Açaí, Brazil Nuts and Other Amazon Trees Are Only Abundant Thanks to Ancient Indians

    Ancient indigenous peoples had a far more profound impact on the composition of the vast Amazon rainforest than previously known, according to a study showing how tree species domesticated by humans long ago still dominate big swathes of the wilderness.

    Researchers said many tree species populating the Amazon region appear to be abundant because they were cultivated by people who populated the area before Europeans arrived more than five centuries ago. These include the Brazil nut, cacao, açaí palm, rubber, caimito, cashew and tucumã palm.

    “So the Amazon is not nearly as untouched as it may seem,” said study researcher Hans ter Steege, a forest community ecologist at the Naturalis Biodiversity Center in the Netherlands and Free University of Amsterdam.

    The researchers used data on the tree composition of forests at 1,170 sites throughout the Amazon and compared it to a map of more than 3,000 known archaeological sites representing past human settlements.

    The study found that 85 tree species known to have been used by Amazonian peoples for fruit, nuts, building materials and other purposes over the past roughly 8,000 years were five times more likely to be dominant in mature Amazon forests than species that had not been domesticated.

    It also found that forests closer to the pre-Columbian settlements were much more likely to boast tree species domesticated by ancient peoples.

    The Amazon rainforest is a commanding natural feature in South America and one of the world’s richest biological reservoirs, teeming with plant and animal life. Much of it is situated in Brazil but parts are also in Peru, Colombia, Bolivia, Venezuela, Guyana, Suriname, Ecuador and French Guiana.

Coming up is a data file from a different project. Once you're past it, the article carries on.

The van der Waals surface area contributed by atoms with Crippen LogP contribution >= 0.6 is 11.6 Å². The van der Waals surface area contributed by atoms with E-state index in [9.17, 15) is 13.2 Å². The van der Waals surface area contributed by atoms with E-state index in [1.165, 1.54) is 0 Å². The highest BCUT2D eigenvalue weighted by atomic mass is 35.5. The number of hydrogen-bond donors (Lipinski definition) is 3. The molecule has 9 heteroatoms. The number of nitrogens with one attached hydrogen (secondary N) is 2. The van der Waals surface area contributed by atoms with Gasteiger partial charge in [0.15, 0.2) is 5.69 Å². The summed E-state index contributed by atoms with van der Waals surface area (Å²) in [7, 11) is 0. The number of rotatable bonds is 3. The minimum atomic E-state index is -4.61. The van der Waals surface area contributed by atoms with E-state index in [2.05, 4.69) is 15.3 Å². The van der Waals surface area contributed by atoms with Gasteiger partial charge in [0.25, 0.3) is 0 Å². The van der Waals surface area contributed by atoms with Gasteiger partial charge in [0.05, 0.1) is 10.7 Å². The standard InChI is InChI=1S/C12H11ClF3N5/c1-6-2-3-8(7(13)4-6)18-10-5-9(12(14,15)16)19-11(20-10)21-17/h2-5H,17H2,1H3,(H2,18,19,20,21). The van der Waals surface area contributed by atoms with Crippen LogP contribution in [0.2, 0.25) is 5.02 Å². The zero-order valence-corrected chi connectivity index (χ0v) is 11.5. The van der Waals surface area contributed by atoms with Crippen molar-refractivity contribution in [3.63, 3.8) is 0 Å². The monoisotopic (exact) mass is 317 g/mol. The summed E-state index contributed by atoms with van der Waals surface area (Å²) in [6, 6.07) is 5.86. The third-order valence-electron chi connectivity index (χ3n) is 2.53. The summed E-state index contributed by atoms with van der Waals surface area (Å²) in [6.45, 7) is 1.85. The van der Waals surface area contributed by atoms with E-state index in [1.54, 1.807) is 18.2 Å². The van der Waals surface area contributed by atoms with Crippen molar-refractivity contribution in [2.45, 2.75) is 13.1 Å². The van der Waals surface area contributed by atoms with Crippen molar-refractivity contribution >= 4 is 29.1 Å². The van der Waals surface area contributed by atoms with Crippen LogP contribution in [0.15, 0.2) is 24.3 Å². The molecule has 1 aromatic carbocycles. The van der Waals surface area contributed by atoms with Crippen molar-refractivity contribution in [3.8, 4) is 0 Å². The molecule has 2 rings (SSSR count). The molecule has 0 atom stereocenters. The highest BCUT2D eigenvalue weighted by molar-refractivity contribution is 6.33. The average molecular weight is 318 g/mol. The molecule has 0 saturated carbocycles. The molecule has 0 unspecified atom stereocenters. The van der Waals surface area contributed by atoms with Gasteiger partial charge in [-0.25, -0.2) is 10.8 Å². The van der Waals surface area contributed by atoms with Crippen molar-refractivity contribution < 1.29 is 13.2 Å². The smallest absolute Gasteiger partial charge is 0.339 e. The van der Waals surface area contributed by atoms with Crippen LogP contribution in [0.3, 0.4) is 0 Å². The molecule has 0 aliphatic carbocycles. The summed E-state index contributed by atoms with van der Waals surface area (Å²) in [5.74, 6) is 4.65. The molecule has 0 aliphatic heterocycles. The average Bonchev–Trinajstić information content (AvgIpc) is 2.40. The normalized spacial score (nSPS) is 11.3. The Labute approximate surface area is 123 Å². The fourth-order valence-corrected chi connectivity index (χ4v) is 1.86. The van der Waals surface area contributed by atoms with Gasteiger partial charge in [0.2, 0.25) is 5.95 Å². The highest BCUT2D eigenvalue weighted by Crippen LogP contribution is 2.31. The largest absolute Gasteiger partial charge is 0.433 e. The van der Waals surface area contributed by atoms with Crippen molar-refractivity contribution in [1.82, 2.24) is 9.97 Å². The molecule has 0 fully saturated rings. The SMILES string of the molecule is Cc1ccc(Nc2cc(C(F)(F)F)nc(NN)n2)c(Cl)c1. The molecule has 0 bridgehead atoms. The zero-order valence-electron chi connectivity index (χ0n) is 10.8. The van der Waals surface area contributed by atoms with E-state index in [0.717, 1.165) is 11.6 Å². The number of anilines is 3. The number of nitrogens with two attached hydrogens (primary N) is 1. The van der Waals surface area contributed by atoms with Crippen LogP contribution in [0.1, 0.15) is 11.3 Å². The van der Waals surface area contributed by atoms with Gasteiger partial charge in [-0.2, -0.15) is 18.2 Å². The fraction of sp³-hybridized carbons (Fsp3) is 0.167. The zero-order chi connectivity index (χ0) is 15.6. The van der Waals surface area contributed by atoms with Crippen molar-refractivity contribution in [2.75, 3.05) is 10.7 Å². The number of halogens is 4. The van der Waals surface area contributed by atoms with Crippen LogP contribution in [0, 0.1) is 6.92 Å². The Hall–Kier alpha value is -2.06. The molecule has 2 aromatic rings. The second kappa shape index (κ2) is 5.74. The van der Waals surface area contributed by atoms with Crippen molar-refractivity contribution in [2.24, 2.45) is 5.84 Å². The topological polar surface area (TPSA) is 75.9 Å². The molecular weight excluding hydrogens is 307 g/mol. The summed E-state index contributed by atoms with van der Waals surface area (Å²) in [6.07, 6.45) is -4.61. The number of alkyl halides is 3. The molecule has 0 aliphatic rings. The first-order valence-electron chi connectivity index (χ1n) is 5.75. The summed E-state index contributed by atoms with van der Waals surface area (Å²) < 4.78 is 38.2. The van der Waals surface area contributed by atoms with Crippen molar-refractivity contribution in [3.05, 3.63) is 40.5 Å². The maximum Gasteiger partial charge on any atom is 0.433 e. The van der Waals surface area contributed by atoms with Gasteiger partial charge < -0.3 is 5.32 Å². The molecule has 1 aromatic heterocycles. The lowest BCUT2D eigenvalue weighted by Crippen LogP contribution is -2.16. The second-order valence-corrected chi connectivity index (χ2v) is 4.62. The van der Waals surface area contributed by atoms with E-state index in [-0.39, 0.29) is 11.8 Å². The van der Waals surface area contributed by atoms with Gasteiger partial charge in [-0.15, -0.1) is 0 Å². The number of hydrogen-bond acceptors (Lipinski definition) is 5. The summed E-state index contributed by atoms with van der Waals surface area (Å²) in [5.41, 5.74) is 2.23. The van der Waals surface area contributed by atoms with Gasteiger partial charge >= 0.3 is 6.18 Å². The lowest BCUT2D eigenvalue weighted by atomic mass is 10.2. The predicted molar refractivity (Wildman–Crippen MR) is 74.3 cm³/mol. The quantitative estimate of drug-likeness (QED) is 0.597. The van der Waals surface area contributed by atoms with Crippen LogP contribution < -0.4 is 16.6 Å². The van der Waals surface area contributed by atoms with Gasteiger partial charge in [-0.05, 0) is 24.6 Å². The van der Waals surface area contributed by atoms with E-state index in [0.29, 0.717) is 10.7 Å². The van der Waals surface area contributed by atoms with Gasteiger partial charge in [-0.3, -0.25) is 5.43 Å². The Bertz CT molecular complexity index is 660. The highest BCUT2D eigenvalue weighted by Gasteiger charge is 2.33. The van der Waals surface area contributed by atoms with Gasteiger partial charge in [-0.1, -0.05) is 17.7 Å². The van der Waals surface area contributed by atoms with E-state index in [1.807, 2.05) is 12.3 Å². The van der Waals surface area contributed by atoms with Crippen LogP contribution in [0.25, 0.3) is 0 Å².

Many of the trees found in large numbers represent species critical for the livelihood and economy of Amazonian peoples. At the time of European conquest, there were an estimated 8 to 10 million people in the Amazon, speaking at least 400 different languages.

    “Past civilizations have had a great role in changing, both consciously and unconsciously, the vegetation in the surroundings of their settlements and along paths that they used to travel,” added study researcher Carolina Levis, a doctoral candidate in ecology at Brazil’s National Institute for Amazonian Research and the Wageningen University and Research Center in the Netherlands.

    The research was published in the journal Science.

    This article was produced by the Thomson Reuters Foundation. Visit them at http://www.thisisplace.org

    Tags:

    • Show Comments (0)

    Your email address will not be published. Required fields are marked *

    comment *

    • name *

    • email *

    • website *

    Ads

    You May Also Like

    We Saw Brazil’s Future and It’s Not Green But Grey

    9,000 square miles of Amazonian rainforest were destroyed in 2004, an urgent call to ...

    Tropical Forest Institute (IFT) in action at the city Paragominas, Pará state

    Brazil’s Former Minister Wants Farmers and Environmentalists United to Save the Amazon

    Former Brazilian Environment Minister Izabella Teixeira has made an impassioned plea for a “new ...

    Indians fishing in the Amazon

    Brazil Scraps a Dam in the Amazon. There Are Dozens of Others in the Works Though

    After the environmental permitting for the São Luiz do Tapajós, Pará, hydropower dam project ...

    Fires are destroying pre-Amazon forest and threatening to wipe out uncontacted Indians © INPE

    Uncontacted Indians Lives Threatened by Amazon Fires in Brazil

    Forest fires are raging in an indigenous territory on the edge of the Brazilian ...

    Candiota coal power plant in Santa Catarina - CGTEE Archive

    China Cleans Air at Home While Exporting Pollution to Brazil and Elsewhere

    While China moves forward with its national policy to reduce coal consumption and increase ...

    Burnt communal houses of uncontacted Indians could be signs of a massacre - © FUNAI

    Goldminers in Brazil Massacre Over Ten Indians from an Uncontacted Tribe

    Public prosecutors in Brazil have opened an investigation after reports that illegal goldminers in ...